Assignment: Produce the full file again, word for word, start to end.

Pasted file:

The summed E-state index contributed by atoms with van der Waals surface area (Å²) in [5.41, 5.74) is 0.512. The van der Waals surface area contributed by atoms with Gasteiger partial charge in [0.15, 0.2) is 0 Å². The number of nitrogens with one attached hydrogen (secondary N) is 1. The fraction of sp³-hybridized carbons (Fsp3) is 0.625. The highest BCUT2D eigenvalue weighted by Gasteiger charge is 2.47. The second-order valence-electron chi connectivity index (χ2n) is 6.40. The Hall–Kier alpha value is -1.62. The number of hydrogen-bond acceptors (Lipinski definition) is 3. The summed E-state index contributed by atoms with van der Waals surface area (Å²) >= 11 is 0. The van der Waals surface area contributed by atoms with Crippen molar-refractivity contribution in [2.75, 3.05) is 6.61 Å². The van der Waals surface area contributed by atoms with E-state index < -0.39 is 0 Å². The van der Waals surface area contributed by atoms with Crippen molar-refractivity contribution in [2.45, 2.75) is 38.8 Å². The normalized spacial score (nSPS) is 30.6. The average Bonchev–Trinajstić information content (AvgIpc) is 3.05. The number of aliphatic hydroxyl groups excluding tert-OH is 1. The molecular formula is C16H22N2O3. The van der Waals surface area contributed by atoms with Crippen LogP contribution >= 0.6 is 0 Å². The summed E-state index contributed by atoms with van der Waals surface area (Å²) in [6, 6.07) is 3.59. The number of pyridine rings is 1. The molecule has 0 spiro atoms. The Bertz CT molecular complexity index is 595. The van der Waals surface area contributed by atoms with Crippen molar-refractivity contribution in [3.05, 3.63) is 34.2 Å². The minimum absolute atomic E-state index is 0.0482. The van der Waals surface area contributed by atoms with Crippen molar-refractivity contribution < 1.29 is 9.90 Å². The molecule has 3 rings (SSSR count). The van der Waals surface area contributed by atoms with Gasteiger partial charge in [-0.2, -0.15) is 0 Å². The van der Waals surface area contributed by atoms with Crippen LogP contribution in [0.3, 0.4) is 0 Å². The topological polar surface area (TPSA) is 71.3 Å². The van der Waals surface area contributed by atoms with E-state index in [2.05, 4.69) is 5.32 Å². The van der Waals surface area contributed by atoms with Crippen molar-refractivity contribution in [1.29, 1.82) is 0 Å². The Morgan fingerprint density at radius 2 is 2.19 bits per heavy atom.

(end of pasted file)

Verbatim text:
The summed E-state index contributed by atoms with van der Waals surface area (Å²) in [5.41, 5.74) is 0.512. The van der Waals surface area contributed by atoms with Gasteiger partial charge in [0.15, 0.2) is 0 Å². The number of nitrogens with one attached hydrogen (secondary N) is 1. The fraction of sp³-hybridized carbons (Fsp3) is 0.625. The highest BCUT2D eigenvalue weighted by Gasteiger charge is 2.47. The second-order valence-electron chi connectivity index (χ2n) is 6.40. The Hall–Kier alpha value is -1.62. The number of hydrogen-bond acceptors (Lipinski definition) is 3. The summed E-state index contributed by atoms with van der Waals surface area (Å²) >= 11 is 0. The van der Waals surface area contributed by atoms with Crippen molar-refractivity contribution in [2.75, 3.05) is 6.61 Å². The van der Waals surface area contributed by atoms with E-state index < -0.39 is 0 Å². The van der Waals surface area contributed by atoms with Crippen molar-refractivity contribution in [2.45, 2.75) is 38.8 Å². The normalized spacial score (nSPS) is 30.6. The average Bonchev–Trinajstić information content (AvgIpc) is 3.05. The number of aliphatic hydroxyl groups excluding tert-OH is 1. The molecular formula is C16H22N2O3. The van der Waals surface area contributed by atoms with Crippen LogP contribution >= 0.6 is 0 Å². The summed E-state index contributed by atoms with van der Waals surface area (Å²) in [6, 6.07) is 3.59. The number of pyridine rings is 1. The molecule has 0 spiro atoms. The Bertz CT molecular complexity index is 595. The van der Waals surface area contributed by atoms with Crippen molar-refractivity contribution in [3.05, 3.63) is 34.2 Å². The minimum absolute atomic E-state index is 0.0482. The van der Waals surface area contributed by atoms with Crippen molar-refractivity contribution < 1.29 is 9.90 Å². The molecule has 3 rings (SSSR count). The van der Waals surface area contributed by atoms with Gasteiger partial charge in [-0.2, -0.15) is 0 Å². The van der Waals surface area contributed by atoms with Crippen LogP contribution in [0.3, 0.4) is 0 Å². The topological polar surface area (TPSA) is 71.3 Å². The van der Waals surface area contributed by atoms with E-state index in [2.05, 4.69) is 5.32 Å². The van der Waals surface area contributed by atoms with Crippen molar-refractivity contribution in [1.29, 1.82) is 0 Å². The Morgan fingerprint density at radius 2 is 2.19 bits per heavy atom.